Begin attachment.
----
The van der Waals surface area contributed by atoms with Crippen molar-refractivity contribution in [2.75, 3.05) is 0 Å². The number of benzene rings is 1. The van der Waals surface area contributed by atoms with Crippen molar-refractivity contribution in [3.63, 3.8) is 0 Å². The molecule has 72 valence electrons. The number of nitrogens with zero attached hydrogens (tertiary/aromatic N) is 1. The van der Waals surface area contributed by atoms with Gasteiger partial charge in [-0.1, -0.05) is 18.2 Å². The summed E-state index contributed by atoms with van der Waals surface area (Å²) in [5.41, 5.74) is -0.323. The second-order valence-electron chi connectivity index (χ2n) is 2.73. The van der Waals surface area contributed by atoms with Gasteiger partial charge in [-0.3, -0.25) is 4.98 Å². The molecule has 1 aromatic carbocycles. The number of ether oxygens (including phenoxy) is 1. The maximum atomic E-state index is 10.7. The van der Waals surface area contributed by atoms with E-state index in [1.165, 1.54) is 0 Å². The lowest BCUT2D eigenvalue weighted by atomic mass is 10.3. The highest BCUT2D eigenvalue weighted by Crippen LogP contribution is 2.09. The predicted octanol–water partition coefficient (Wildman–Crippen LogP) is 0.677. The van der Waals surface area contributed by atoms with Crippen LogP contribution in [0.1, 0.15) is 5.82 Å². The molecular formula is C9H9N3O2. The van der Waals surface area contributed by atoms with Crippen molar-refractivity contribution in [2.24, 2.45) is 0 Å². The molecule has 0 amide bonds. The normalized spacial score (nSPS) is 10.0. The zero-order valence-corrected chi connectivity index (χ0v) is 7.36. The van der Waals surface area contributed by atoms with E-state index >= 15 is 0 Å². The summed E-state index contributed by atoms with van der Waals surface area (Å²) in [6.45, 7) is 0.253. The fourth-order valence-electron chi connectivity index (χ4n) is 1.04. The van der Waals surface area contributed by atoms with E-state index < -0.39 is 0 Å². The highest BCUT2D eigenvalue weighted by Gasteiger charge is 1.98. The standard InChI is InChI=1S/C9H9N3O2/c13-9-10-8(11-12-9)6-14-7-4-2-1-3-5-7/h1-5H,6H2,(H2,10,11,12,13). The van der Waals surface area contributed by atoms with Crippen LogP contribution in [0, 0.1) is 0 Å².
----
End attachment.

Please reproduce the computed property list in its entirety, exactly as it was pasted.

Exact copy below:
The van der Waals surface area contributed by atoms with Crippen molar-refractivity contribution in [2.75, 3.05) is 0 Å². The number of benzene rings is 1. The van der Waals surface area contributed by atoms with Crippen molar-refractivity contribution in [3.63, 3.8) is 0 Å². The molecule has 72 valence electrons. The number of nitrogens with zero attached hydrogens (tertiary/aromatic N) is 1. The van der Waals surface area contributed by atoms with Gasteiger partial charge in [-0.1, -0.05) is 18.2 Å². The summed E-state index contributed by atoms with van der Waals surface area (Å²) in [5.41, 5.74) is -0.323. The second-order valence-electron chi connectivity index (χ2n) is 2.73. The van der Waals surface area contributed by atoms with Gasteiger partial charge in [-0.3, -0.25) is 4.98 Å². The molecule has 1 aromatic carbocycles. The number of ether oxygens (including phenoxy) is 1. The maximum atomic E-state index is 10.7. The van der Waals surface area contributed by atoms with E-state index in [1.165, 1.54) is 0 Å². The lowest BCUT2D eigenvalue weighted by atomic mass is 10.3. The highest BCUT2D eigenvalue weighted by Crippen LogP contribution is 2.09. The predicted octanol–water partition coefficient (Wildman–Crippen LogP) is 0.677. The van der Waals surface area contributed by atoms with Crippen LogP contribution in [0.1, 0.15) is 5.82 Å². The molecular formula is C9H9N3O2. The van der Waals surface area contributed by atoms with Crippen molar-refractivity contribution in [2.24, 2.45) is 0 Å². The molecule has 0 amide bonds. The normalized spacial score (nSPS) is 10.0. The zero-order valence-corrected chi connectivity index (χ0v) is 7.36. The van der Waals surface area contributed by atoms with E-state index >= 15 is 0 Å². The summed E-state index contributed by atoms with van der Waals surface area (Å²) in [6.45, 7) is 0.253. The fourth-order valence-electron chi connectivity index (χ4n) is 1.04. The van der Waals surface area contributed by atoms with E-state index < -0.39 is 0 Å². The highest BCUT2D eigenvalue weighted by Gasteiger charge is 1.98. The standard InChI is InChI=1S/C9H9N3O2/c13-9-10-8(11-12-9)6-14-7-4-2-1-3-5-7/h1-5H,6H2,(H2,10,11,12,13). The van der Waals surface area contributed by atoms with Crippen LogP contribution in [0, 0.1) is 0 Å².